• the quality of performance measures in statements of intent.

We did most of this work in the first few years after the Act introduced these new measures in 2003. In that work, we commented that some local authorities and CCOs were slow to learn and meet the new accountability requirements for non-profit CCOs. The main problem was CCOs not reporting their performance and achievements in their annual reports because they did not have a statement of intent to report against.8

This has now been largely fixed. Most local authorities and CCOs meet the accountability requirements, and there is less need for us to refer to breaches in our audit reports.

However, the quality of statements of intent has been and remains an issue. In 2007, we published a report on the quality of statements of intent and performance reporting by CCOs and other public entities.9 In that report, we criticised the range and quality of performance measures some CCOs use and how they reported achievements against those measures.

It is not clear to us that local authorities are commenting on draft statements of intent or using their power to modify the content of the statement of intent as much as they could. We comment on this in Part 7.

Other issues about CCOs have arisen in annual audits or as matters raised with us by ratepayers. Those matters include:

  • whether local authorities had properly consulted before setting up a CCO,10 including whether the consultation requirement had been avoided when a holding company rather than a local authority formed the CCO;
  • local authorities breaching the Act's prohibitions on giving favourable financial treatment to their CCTOs;11
  • the commercial failure of smaller CCTOs;
  • the appropriateness of local authorities subsidising the activities of CCOs that compete with local businesses; and
  • appointing councillors as directors, including concerns about management of conflicts of interest for councillor/directors and whether councillors should be remunerated for their director role.

Auckland Council and substantive CCOs

In 2010, Auckland's local authorities were amalgamated into Auckland Council. The legislation that enacted this amalgamation introduced the concept of a "substantive CCO". These are defined as CCOs that deliver significant services or activities on behalf of Auckland Council or that own or manage assets with a value of more than $10 million.12 Seven such CCOs were formed in the amalgamation.

Some additional accountability requirements apply to Auckland Council and its substantive CCOs. These include:

  • Auckland Council must have an accountability policy for substantive CCOs. This policy must set out how the Council expects the CCOs to contribute to the priorities of the Council and the government. The Council may require the CCOs to say how they will do this in their statements of intent.
  • Substantive CCOs must give effect to the Council's long-term plan and act consistently with other plans (including local board plans) and strategies if the Council directs it to do so.

Auckland Council can also impose additional accountability requirements on substantive CCOs. It can:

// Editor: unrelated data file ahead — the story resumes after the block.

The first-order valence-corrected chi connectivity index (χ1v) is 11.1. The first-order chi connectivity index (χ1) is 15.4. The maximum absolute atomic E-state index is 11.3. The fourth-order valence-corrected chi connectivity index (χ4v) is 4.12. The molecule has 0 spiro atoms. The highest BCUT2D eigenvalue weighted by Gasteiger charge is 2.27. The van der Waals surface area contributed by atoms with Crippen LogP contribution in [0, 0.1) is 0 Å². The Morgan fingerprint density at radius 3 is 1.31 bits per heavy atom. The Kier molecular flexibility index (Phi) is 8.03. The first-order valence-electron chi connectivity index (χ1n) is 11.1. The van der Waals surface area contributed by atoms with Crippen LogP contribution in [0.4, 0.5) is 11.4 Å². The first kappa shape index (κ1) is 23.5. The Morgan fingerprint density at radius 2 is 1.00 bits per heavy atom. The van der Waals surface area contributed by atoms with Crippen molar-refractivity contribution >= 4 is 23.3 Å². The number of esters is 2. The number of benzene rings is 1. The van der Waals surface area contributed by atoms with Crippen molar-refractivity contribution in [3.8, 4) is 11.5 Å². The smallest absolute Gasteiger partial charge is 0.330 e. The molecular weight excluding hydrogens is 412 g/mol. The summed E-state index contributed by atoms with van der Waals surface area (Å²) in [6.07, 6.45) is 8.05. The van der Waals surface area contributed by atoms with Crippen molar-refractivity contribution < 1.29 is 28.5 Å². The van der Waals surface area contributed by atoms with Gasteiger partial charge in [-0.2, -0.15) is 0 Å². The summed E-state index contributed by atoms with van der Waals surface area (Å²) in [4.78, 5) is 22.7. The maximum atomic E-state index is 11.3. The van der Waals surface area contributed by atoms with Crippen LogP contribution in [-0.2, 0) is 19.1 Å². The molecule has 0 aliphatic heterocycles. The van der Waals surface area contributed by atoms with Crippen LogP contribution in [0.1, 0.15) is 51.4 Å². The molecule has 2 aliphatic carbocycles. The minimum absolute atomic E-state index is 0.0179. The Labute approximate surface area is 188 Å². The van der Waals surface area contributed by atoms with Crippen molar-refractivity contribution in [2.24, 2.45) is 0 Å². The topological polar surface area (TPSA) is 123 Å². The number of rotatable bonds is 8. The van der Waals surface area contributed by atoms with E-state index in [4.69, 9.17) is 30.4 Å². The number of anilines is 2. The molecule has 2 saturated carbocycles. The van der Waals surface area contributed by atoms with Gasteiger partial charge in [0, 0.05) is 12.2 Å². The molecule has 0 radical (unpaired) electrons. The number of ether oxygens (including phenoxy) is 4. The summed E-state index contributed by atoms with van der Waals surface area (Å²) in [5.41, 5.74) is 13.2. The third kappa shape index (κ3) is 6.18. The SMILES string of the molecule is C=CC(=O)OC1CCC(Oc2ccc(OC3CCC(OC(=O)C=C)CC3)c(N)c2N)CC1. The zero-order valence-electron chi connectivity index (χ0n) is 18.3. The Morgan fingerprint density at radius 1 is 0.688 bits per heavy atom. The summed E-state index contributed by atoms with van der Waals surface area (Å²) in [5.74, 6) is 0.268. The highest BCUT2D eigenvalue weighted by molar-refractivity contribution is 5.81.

• specify additional planning and reporting requirements beyond those in Part 5 of the Act;
  • set out any requirements for managing strategic assets, including the process for approving any major transactions;
  • require quarterly reporting; and
  • require substantive CCOs (other than Auckland Transport) to adopt 10-year plans covering asset management, service levels, how the CCO will respond to population growth and environmental factors, and how the CCO will give effect to the Council's plans and priorities.

The other unique feature of the Auckland model for substantive CCOs is the statutory prohibition on appointing councillors or local board members to the governing body of a substantive CCO (apart from Auckland Transport, where two councillors may be appointed).

There is also a requirement for all of Auckland Council's CCOs to hold two meetings in public each year:

  • At one meeting, the CCO considers comments from shareholders on its draft statement of intent for the forthcoming financial year.
  • The other meeting considers the CCO's performance in the previous financial year against its statement of intent.

6: A local authority's investment policy must state the local authority's policies for investments, including how it assesses and manages risks associated with investments (section 105 of the Act). CCTOs can be regarded as a form of investment. See also section 14(1)(fa) of the Act.

7: These requirements do not apply to listed companies – see section 71A of the Act.

8: Controller and Auditor-General (2008), Local Government: Results of the 2006/07 audits, "Part 9: Non-profit council-controlled organisations".

9: Controller and Auditor-General (2007), Statements of corporate intent: Legislative compliance and performance reporting.

10 The Act previously required a local authority to use the special consultative procedure before setting up or becoming a shareholder of a CCO. In 2014, this changed to a requirement to consult in keeping with the consultation principles in section 82. This does not apply to a CCO such as a holding company that establishes a subsidiary CCO.

11 See sections 62 and 63.

12 Section 4(1) of the Local Government (Auckland Council) Act 2009.